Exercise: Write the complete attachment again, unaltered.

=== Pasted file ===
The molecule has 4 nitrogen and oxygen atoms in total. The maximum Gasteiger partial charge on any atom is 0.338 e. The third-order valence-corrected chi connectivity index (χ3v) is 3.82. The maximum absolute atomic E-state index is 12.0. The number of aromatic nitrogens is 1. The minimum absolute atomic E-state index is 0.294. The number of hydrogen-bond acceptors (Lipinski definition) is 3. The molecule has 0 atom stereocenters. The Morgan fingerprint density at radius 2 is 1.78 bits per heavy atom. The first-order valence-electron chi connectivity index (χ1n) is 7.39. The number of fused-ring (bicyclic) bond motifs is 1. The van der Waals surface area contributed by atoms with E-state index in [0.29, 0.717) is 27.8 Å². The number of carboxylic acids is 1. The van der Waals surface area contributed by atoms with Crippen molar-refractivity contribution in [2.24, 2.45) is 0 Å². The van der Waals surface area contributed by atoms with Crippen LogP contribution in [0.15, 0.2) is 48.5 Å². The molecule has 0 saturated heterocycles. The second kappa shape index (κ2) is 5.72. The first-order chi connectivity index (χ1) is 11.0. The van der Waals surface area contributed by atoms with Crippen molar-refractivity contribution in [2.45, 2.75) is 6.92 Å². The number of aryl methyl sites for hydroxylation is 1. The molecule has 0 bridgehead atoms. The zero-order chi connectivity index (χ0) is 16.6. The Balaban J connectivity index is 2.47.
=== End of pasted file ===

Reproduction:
The molecule has 4 nitrogen and oxygen atoms in total. The maximum Gasteiger partial charge on any atom is 0.338 e. The third-order valence-corrected chi connectivity index (χ3v) is 3.82. The maximum absolute atomic E-state index is 12.0. The number of aromatic nitrogens is 1. The minimum absolute atomic E-state index is 0.294. The number of hydrogen-bond acceptors (Lipinski definition) is 3. The molecule has 0 atom stereocenters. The Morgan fingerprint density at radius 2 is 1.78 bits per heavy atom. The first-order valence-electron chi connectivity index (χ1n) is 7.39. The number of fused-ring (bicyclic) bond motifs is 1. The van der Waals surface area contributed by atoms with E-state index in [0.29, 0.717) is 27.8 Å². The number of carboxylic acids is 1. The van der Waals surface area contributed by atoms with Crippen molar-refractivity contribution in [2.24, 2.45) is 0 Å². The van der Waals surface area contributed by atoms with Crippen LogP contribution in [0.15, 0.2) is 48.5 Å². The molecule has 0 saturated heterocycles. The second kappa shape index (κ2) is 5.72. The first-order chi connectivity index (χ1) is 11.0. The van der Waals surface area contributed by atoms with Crippen molar-refractivity contribution in [2.45, 2.75) is 6.92 Å². The number of aryl methyl sites for hydroxylation is 1. The molecule has 0 bridgehead atoms. The zero-order chi connectivity index (χ0) is 16.6. The Balaban J connectivity index is 2.47.